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Apps that use pet facial recognition to help you locate your lost pet

cats who turned up in a search

When a pet runs away or gets lost, many owners face the agony of constant worry about whether it will ever be found again, especially if the pet has not been microchipped or wasn’t wearing an ID tag.

And, while the traditional method of posting signs in your neighborhood may yield results in locating your lost animal, the Internet might also be able to help, especially as companies adapt existing technologies, such as Artificial Intelligence, to the pet world.

Finding Rover, for example, is a U.S. company created to reunite pets and owners via pet facial recognition.

On the Finding Rover site, users can report a lost pet and search pictures of lost pets.

Screenshot from Found Pets section of FindingRover.com.

Users can also do a Facial Recognition Search using a photo of the missing pet.

Screenshot of Facial Recognition Search.

Here’s one of Finding Rover’s success stories.

 

As a precautionary measure, you can also register your pet for free, so that, if it ever does get lost, you can simply click a “Report your Lost Pet” button on the Finding Rover website or app.

This all sounds wonderful and very high tech, so we decided to give the Finding Rover site a try. As you may know from some of our recent posts, we recently adopted a cat that we found without a collar and assumed was a stray. We’ve done searches in Facebook missing pet groups in that area to see if anyone was reporting her missing, but haven’t seen anyone posting a lost report meeting her description.

We decided to upload her picture to Finding Rover to see if anyone reported her lost on that site or if she was in any of the shelters Finding Rover provides pictures of pets from.

It’s a pretty simple process: We clicked on Found, typed in the city and state where we found our cat, along with her species and gender, and then uploaded her picture, after which a facial recognition search started. We were then given the chance to Register a Lost Pet and peruse photos that came up as matches.

Although some of the cats looked a lot like our kitty, none who came up were close to us. The nearest was about 70 miles away. This is probably because the app hasn’t yet caught on in enough areas to make it easy to find pets anywhere in the U.S. and we were searching in a very small city in North Carolina.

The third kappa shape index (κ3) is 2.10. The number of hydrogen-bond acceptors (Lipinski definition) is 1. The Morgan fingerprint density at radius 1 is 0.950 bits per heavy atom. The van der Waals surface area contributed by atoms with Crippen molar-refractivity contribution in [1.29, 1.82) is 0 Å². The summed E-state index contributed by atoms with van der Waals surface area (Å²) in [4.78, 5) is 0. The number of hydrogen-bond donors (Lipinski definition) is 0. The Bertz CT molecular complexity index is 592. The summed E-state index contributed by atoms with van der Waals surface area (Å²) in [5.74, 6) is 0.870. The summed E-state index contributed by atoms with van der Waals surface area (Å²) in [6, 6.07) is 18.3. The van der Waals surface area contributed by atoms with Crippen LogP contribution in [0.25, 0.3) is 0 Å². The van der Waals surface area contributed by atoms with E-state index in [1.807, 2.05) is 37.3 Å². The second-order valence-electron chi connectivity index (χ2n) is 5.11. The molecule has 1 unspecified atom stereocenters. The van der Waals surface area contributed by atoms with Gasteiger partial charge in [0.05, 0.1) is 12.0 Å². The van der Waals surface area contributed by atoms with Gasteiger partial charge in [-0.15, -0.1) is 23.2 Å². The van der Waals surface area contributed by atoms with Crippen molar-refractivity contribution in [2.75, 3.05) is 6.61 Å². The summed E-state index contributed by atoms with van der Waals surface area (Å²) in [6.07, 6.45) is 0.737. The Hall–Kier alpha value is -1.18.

Also, some of the cats looked nothing like our cat. In the screenshot below, you can see our cat on the left and some of the matches shown on the right.

However, we will say that it is certainly a helpful resource for many and, given time for usage to spread and more developments with pet facial recognition, this app could probably prove invaluable to a very broad base of people and their pets.

If your local shelter is not a Finding Rover partner, you can click here for instructions on how a shelter can get set up to let lost pet owners search current shelter pets using the app.

For more about Finding Rover and pet facial recognition, check out the WBPS news story below:

 

Meanwhile, in China, according to an iCrowd Newswire press release, Megvii, a Chinese AI startup that supplies facial recognition software for the Chinese government’s surveillance program, has expanded its technology beyond humans to recognize different faces of pets.

As reported by Abacus News, Megvii’s new program recognizes dogs by their nose prints.

The company says it can register a dog simply by scanning the canine’s snout through a phone’s camera. Similar to the way a phone registers your fingerprint, the app asks you to take photos of your dog’s nose from multiple angles.

Dog snout photos for AI recognition.

The app has more than one use, however. Megvii says its can also monitor “uncivilized dog keeping” to fine civilians who don’t pick up after their dogs or allow them to walk without leashes in public.

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